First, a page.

The May 10 roundtable, moderated by Medical journalist and best-selling author Dr. Bob Arnot, served as a launch for our new white paper — Boomer Bust 2011: Still Unprepared and Unaware — featuring new research that paints a disturbing picture of the financial realities faced by seniors and their caregivers. According to the white paper, women over age 60 make up a rapidly growing percentage of the people retired or facing retirement and comprise 80 percent of the caregivers for chronically ill or aging relatives.

Ness also emphasized the need to prepare for aging while also stressing that existing public policy “has a long way to go” to help caregivers reach their own old age with adequate preparation.

“Take care of your own health, and learn about financial planning,” she said. “Understand how you want to be cared for and communicate that to your future caregivers.”

We encourage you to remain active in this national debate either through our blog or through your own established blog.  Thanks to bloggers like Rosie Lumetta , Anthony Cirillo, Carol Bradley BursackLynne Spreen and ElderCarelink the conversatons we started at this event will remain at the forefront of public discussion.  You can help keep the momentum going by posting and encouraging those on your blogroll to do the same.  To get more information or to obtain exclusive blogger content contact David Burch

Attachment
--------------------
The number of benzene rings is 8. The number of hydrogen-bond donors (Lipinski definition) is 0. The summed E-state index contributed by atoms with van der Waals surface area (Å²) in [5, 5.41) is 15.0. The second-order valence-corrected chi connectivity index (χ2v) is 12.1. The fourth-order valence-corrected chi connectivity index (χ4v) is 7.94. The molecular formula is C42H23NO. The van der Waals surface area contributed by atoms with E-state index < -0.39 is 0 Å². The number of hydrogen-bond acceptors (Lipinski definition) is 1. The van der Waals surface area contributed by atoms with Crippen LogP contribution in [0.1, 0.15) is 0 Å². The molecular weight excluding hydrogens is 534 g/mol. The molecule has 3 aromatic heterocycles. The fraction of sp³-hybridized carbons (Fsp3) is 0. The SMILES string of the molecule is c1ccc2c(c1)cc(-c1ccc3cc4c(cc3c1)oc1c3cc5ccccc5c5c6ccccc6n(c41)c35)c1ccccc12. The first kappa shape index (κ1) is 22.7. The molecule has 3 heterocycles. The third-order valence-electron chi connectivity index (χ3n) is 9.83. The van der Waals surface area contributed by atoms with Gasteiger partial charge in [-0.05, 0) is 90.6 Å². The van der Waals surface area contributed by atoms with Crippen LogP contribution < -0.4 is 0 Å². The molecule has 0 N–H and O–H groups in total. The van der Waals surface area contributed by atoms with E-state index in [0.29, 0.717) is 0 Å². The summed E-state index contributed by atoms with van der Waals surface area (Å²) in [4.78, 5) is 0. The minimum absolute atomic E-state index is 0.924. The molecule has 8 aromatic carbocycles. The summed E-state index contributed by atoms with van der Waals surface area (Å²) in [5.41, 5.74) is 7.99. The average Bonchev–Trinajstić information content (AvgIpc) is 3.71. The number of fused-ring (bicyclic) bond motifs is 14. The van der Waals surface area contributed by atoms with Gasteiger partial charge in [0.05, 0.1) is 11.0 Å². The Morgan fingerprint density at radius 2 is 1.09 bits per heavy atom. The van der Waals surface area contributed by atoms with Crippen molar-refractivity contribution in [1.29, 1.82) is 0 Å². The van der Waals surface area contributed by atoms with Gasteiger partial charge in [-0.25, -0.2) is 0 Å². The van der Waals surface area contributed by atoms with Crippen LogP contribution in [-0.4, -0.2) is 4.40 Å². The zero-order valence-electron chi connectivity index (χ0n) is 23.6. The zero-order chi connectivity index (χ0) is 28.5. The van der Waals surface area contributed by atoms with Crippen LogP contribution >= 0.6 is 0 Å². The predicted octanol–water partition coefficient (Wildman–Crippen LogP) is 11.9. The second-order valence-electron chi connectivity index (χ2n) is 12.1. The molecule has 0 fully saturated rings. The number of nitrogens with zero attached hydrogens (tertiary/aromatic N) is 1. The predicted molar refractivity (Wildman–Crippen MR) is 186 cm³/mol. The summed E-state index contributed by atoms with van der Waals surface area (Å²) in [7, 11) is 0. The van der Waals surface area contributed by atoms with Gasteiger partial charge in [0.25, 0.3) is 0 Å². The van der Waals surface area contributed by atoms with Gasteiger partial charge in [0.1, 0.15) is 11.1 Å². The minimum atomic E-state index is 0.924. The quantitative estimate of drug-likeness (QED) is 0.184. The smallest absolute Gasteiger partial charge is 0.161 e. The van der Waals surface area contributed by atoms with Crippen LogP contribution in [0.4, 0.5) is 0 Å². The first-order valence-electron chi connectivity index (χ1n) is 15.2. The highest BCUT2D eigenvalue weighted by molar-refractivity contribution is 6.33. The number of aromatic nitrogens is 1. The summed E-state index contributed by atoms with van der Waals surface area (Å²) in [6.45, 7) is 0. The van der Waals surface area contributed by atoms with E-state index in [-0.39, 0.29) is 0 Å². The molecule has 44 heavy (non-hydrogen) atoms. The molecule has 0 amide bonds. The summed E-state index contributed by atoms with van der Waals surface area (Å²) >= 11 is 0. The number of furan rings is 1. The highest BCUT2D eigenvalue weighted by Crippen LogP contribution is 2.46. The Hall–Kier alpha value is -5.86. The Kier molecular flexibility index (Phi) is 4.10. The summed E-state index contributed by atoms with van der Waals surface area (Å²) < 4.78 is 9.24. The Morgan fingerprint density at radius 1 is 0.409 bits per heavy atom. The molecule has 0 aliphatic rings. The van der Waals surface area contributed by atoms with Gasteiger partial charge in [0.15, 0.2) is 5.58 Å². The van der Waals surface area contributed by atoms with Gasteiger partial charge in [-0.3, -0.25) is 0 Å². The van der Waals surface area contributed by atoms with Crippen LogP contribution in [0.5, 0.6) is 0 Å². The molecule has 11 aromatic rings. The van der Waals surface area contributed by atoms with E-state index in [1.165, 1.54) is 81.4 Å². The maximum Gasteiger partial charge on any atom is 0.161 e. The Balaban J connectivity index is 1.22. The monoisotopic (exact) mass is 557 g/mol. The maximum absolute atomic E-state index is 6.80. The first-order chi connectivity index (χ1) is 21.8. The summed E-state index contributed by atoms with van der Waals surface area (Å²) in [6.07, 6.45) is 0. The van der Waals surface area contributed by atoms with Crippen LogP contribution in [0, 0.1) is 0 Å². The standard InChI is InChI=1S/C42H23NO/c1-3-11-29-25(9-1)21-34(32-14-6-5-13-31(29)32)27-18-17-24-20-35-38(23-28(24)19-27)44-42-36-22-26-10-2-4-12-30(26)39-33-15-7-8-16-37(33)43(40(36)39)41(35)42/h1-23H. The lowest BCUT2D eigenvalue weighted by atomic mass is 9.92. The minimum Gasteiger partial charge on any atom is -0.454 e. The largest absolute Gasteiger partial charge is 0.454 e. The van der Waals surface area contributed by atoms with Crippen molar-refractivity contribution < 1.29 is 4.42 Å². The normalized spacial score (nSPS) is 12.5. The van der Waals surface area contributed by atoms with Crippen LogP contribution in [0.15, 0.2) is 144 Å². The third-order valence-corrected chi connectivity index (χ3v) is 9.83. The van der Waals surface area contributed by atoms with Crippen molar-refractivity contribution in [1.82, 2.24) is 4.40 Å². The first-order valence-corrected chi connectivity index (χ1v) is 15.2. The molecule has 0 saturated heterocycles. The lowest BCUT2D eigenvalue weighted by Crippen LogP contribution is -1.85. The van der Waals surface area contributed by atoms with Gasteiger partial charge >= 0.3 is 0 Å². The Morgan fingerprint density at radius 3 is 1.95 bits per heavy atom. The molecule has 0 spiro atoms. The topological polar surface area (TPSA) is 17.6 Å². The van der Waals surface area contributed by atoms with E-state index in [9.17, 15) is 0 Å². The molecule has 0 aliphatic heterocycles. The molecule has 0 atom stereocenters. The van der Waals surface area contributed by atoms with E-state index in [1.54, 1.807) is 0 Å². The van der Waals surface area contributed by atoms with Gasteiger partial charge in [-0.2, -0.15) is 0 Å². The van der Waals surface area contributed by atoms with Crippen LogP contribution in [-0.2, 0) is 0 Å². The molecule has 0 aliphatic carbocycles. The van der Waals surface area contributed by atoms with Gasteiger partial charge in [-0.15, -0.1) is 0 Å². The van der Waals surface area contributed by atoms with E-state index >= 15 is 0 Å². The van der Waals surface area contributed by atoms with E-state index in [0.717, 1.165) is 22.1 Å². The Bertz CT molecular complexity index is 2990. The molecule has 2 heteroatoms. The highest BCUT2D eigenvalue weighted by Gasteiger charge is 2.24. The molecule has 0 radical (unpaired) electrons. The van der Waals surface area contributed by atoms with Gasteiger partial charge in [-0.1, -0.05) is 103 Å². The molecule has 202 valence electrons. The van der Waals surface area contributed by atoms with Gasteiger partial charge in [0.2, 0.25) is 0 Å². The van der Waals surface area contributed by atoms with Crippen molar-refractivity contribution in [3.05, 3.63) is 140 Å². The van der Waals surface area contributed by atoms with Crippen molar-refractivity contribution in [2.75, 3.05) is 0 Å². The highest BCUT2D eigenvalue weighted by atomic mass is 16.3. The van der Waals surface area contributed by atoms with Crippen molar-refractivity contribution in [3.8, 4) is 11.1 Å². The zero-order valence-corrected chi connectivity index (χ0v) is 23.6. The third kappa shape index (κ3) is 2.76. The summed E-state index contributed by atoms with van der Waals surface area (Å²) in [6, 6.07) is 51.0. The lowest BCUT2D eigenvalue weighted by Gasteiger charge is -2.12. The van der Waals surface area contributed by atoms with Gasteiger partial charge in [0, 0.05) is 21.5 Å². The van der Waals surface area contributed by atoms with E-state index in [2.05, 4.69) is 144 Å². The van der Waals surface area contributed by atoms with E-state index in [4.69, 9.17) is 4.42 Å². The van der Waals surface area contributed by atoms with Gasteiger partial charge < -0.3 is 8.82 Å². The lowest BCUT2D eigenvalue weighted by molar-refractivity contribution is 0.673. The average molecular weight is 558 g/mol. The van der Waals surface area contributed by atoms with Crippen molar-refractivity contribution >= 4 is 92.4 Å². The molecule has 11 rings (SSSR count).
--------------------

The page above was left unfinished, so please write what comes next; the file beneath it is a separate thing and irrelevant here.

Whether you attended the event in person, watched the livestream, view the event now or follow the twitter conversation about it, please share your impression of the event and the important issues it raised.  With a projected 71.5 million people aged 65 or older by 2030 and long-term costs continuing to rise with many Americans unprepared for – and unaware of the those costs – the time is now to focus on changes necessary to ensure everyone receives the care they need as they grow older.